Monday, August 24, 2015

The heart of Jonah and the heart of God

The day was extremely hot and muggy. It was the kind of day that makes me regret only owning a push mower, a decision I made under the pretext of forcing myself to get more exercise. So there I was two weeks ago, dripping and grunting my way back and forth across my lawn, when a strange "ka-chunk!" came from beneath my mower.

Oh great, I thought to myself, I've run over one of my daughter's toys. But as I pulled the mower back and killed the blade, my stomach sank. Instead of a mangled mass of cheap Disney plastic, I saw fur and blood. As I crouched to investigate, small squeaks began emerging from what was clearly a shallow rodent's den. They were so young that I still don't know whether they were rabbits or something else but as I pulled them out, each was bloody and dying.

One.

Two.

Three.

Four.

Five. Five helpless animals that I knew had no hope of survival. Their nest had been destroyed. Their mother would not return. Two were already dead from the shock and trauma of the mower and the other three were close behind. As I deliberated how to most humanely dispose of the other three, tears began to form in my eyes. I've always been a bit of an animal lover, but the mingling of guilt and pity that was welling up inside surprised me.

And then it hit me like a ton of bricks. God nudged me and reminded me of the story of Jonah—not the part we all read about in the kiddie Bibles, but the very end of the book. After God had mercy on the people of Nineveh, Jonah sulked outside the city waiting and hoping for God to change his mind and—as my pastor would say—"bring the whomp" on the city. As he stewed, God caused a plant to grow up that gave shade to Jonah, and then just a quickly caused a worm to come and kill the plant. At this, Jonah's attitude soured all the more. And in God's response to Jonah, I heard him speaking to me as well:
“You pity the plant, for which you did not labor, nor did you make it grow, which came into being in a night and perished in a night. And should not I pity Nineveh, that great city, in which there are more than 120,000 persons who do not know their right hand from their left?" (Jonah 4:10-11a)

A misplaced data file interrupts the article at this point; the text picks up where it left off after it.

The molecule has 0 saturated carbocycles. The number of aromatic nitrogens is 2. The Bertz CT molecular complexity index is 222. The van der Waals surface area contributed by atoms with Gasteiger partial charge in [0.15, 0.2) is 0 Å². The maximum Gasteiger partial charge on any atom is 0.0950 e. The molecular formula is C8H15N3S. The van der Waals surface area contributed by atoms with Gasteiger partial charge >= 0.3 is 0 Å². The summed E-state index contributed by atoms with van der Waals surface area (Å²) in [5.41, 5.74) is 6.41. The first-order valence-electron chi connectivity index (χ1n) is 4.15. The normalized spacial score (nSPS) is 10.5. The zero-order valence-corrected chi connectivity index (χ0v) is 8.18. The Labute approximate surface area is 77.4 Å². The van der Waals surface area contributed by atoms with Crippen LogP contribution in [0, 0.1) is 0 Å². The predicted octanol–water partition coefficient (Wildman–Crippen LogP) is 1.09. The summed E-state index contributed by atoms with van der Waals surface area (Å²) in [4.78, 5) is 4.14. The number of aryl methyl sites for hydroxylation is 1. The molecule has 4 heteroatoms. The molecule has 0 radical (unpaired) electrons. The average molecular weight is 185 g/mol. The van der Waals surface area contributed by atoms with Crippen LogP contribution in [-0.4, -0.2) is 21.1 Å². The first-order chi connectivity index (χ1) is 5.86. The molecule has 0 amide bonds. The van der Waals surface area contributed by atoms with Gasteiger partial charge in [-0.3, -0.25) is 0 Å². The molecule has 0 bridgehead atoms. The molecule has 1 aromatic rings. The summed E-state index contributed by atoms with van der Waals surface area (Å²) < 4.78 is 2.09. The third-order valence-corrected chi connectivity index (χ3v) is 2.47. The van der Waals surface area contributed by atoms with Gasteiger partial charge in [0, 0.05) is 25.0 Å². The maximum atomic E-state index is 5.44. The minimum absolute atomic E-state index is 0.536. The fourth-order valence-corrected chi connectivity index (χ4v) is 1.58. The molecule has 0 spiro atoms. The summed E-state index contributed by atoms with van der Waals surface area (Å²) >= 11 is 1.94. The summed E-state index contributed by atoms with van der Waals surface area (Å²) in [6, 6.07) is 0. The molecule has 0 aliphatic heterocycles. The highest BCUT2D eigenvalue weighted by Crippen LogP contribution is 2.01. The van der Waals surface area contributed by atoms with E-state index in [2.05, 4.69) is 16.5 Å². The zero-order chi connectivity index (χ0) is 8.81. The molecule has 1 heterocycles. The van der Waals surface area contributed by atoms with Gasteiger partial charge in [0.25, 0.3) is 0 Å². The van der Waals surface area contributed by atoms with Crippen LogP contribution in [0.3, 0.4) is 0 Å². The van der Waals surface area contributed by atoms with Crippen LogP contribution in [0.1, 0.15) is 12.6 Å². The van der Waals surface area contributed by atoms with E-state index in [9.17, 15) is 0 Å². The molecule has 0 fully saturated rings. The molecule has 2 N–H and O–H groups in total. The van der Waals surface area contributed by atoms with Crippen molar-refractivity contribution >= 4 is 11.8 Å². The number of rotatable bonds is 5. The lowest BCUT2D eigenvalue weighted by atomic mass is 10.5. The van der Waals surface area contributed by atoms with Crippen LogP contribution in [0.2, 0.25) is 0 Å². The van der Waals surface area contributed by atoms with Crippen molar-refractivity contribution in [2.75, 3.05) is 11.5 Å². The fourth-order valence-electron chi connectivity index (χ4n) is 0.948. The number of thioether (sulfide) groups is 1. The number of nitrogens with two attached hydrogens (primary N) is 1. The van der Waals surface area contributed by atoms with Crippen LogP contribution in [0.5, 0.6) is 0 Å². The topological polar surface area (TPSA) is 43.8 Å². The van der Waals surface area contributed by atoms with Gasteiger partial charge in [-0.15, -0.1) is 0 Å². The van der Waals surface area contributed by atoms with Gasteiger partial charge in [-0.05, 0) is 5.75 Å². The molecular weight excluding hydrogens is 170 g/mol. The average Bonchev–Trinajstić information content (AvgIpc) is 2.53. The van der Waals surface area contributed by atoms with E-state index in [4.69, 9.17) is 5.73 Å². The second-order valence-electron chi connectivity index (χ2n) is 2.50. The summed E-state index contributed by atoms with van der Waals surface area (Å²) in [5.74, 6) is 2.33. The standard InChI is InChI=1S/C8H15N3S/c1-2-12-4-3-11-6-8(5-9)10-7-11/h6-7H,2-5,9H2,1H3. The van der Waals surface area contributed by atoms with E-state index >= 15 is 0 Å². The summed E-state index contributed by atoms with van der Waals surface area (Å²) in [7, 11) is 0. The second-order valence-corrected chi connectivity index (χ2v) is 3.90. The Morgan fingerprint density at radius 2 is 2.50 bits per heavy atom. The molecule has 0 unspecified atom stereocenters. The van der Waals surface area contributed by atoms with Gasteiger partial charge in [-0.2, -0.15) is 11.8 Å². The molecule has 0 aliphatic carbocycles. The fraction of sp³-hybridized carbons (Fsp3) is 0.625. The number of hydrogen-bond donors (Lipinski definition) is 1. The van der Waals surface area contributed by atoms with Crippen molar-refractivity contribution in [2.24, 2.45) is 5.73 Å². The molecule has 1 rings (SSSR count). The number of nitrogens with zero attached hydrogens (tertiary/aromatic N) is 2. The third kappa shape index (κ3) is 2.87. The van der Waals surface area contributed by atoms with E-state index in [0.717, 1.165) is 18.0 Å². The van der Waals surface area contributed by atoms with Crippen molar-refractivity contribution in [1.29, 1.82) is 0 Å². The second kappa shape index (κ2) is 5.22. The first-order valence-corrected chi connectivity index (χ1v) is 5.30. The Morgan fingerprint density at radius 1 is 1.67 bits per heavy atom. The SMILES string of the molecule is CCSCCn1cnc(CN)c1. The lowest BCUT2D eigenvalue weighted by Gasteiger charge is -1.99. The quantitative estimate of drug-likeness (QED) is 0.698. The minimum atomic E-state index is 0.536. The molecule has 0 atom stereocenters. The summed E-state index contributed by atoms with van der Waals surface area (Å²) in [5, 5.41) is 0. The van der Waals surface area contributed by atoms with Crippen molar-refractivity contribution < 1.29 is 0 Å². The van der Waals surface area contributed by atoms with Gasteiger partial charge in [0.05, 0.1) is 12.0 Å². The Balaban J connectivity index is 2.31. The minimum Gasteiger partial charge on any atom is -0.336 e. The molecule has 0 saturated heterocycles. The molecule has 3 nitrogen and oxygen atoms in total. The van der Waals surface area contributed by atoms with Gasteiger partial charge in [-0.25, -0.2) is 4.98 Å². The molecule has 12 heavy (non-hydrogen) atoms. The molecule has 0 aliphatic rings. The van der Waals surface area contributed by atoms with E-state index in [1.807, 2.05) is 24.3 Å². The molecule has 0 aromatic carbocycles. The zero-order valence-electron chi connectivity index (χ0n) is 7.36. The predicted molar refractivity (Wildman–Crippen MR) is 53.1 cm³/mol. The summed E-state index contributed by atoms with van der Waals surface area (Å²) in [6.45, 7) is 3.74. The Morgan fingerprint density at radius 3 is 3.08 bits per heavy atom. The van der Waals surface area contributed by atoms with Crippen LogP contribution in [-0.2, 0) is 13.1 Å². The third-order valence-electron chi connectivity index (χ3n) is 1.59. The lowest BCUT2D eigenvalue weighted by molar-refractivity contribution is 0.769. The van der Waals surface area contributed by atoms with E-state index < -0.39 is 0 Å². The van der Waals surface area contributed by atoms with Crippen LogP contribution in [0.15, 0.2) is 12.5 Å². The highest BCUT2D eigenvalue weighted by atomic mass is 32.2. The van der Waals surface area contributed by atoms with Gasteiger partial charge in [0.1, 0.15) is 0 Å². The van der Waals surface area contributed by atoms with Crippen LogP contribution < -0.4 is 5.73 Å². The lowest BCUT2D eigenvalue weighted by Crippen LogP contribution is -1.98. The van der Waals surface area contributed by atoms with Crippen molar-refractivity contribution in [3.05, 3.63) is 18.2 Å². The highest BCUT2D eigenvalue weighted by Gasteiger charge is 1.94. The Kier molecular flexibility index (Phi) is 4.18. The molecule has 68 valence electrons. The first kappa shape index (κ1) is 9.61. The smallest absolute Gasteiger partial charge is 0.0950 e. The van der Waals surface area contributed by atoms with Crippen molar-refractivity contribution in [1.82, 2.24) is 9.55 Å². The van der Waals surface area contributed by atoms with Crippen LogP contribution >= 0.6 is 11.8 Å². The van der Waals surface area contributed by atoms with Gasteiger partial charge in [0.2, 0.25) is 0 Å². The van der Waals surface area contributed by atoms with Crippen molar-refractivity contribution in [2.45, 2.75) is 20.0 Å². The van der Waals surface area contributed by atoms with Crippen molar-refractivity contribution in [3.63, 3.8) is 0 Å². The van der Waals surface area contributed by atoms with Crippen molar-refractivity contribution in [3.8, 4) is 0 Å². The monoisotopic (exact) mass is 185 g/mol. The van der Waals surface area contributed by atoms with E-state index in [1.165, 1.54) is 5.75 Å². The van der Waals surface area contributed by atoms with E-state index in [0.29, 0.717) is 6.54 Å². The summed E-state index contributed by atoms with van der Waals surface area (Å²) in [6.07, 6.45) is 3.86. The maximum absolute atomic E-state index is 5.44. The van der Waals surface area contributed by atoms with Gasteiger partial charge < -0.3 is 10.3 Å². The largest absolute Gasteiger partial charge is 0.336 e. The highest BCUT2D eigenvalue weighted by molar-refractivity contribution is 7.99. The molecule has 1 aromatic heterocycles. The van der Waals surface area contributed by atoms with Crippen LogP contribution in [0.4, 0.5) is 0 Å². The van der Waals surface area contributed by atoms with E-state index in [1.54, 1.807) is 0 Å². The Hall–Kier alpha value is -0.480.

Jonah's response to the plant's death was pity and anger, mine was pity and sadness. But I immediately knew that God's charge against Jonah was equally true against me. I grow calloused and comfortable with the lostness around me. I get so caught up in the day to day, the mundane routine of my own life, and I forget that hell is an ever-present threat and reality for billions across the globe and in my own neighborhood.

In all the talk of church, it's easy to get caught up in systems and strategies, programs and podcasts, books and buildings. And all these things are good, but what are we doing to impact the lostness around us? Do we even notice it anymore? All too often, I know I don't. I celebrate that God has saved me from the stomach of the proverbial whale, but I forget that God not only saved me out of something but also to something:
Therefore, if anyone is in Christ, he is a new creation. The old has passed away; behold, the new has come. All this is from God, who through Christ reconciled us to himself and gave us the ministry of reconciliation; that is, in Christ God was reconciling the world to himself, not counting their trespasses against them, and entrusting to us the message of reconciliation. Therefore, we are ambassadors for Christ, God making his appeal through us. We implore you on behalf of Christ, be reconciled to God. (2 Corinthians 5:17-20) 
We have been given the ministry and message of reconciliation, we are representatives of Christ in this foreign country. Will we sit outside the city grumbling about our comforts, or will we run into the city with this plea: "Be reconciled to God."?

1 comment:

Carol said...

Powerful! Thank you.

I, too, need to pray for more of a "God" heart to replace my "Jonah" heart.